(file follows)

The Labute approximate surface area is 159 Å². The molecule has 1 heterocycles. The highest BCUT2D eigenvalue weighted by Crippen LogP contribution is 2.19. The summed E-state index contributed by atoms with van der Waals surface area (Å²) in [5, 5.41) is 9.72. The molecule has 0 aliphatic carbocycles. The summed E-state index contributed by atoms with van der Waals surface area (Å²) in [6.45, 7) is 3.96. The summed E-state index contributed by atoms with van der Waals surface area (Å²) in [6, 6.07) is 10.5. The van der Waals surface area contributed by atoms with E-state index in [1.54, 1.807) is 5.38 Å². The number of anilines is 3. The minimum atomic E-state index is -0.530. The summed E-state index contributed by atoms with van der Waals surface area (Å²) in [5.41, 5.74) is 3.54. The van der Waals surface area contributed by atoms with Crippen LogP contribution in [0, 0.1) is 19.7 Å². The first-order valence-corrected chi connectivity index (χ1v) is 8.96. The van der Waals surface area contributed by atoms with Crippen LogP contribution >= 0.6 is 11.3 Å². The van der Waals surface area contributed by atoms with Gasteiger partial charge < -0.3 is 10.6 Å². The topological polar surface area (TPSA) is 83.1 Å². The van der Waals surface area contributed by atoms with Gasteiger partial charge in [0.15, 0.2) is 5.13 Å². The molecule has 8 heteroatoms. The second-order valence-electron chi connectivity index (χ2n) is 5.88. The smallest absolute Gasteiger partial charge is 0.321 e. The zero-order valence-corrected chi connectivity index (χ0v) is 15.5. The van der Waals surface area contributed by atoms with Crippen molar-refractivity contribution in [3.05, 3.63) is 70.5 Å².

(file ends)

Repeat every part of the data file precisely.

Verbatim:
The Labute approximate surface area is 159 Å². The molecule has 1 heterocycles. The highest BCUT2D eigenvalue weighted by Crippen LogP contribution is 2.19. The summed E-state index contributed by atoms with van der Waals surface area (Å²) in [5, 5.41) is 9.72. The molecule has 0 aliphatic carbocycles. The summed E-state index contributed by atoms with van der Waals surface area (Å²) in [6.45, 7) is 3.96. The summed E-state index contributed by atoms with van der Waals surface area (Å²) in [6, 6.07) is 10.5. The van der Waals surface area contributed by atoms with E-state index in [1.54, 1.807) is 5.38 Å². The number of anilines is 3. The minimum atomic E-state index is -0.530. The summed E-state index contributed by atoms with van der Waals surface area (Å²) in [5.41, 5.74) is 3.54. The van der Waals surface area contributed by atoms with Crippen LogP contribution in [0, 0.1) is 19.7 Å². The first-order valence-corrected chi connectivity index (χ1v) is 8.96. The van der Waals surface area contributed by atoms with Crippen LogP contribution >= 0.6 is 11.3 Å². The van der Waals surface area contributed by atoms with Gasteiger partial charge < -0.3 is 10.6 Å². The topological polar surface area (TPSA) is 83.1 Å². The van der Waals surface area contributed by atoms with Gasteiger partial charge in [0.15, 0.2) is 5.13 Å². The molecule has 8 heteroatoms. The second-order valence-electron chi connectivity index (χ2n) is 5.88. The smallest absolute Gasteiger partial charge is 0.321 e. The zero-order valence-corrected chi connectivity index (χ0v) is 15.5. The van der Waals surface area contributed by atoms with Crippen molar-refractivity contribution in [3.05, 3.63) is 70.5 Å².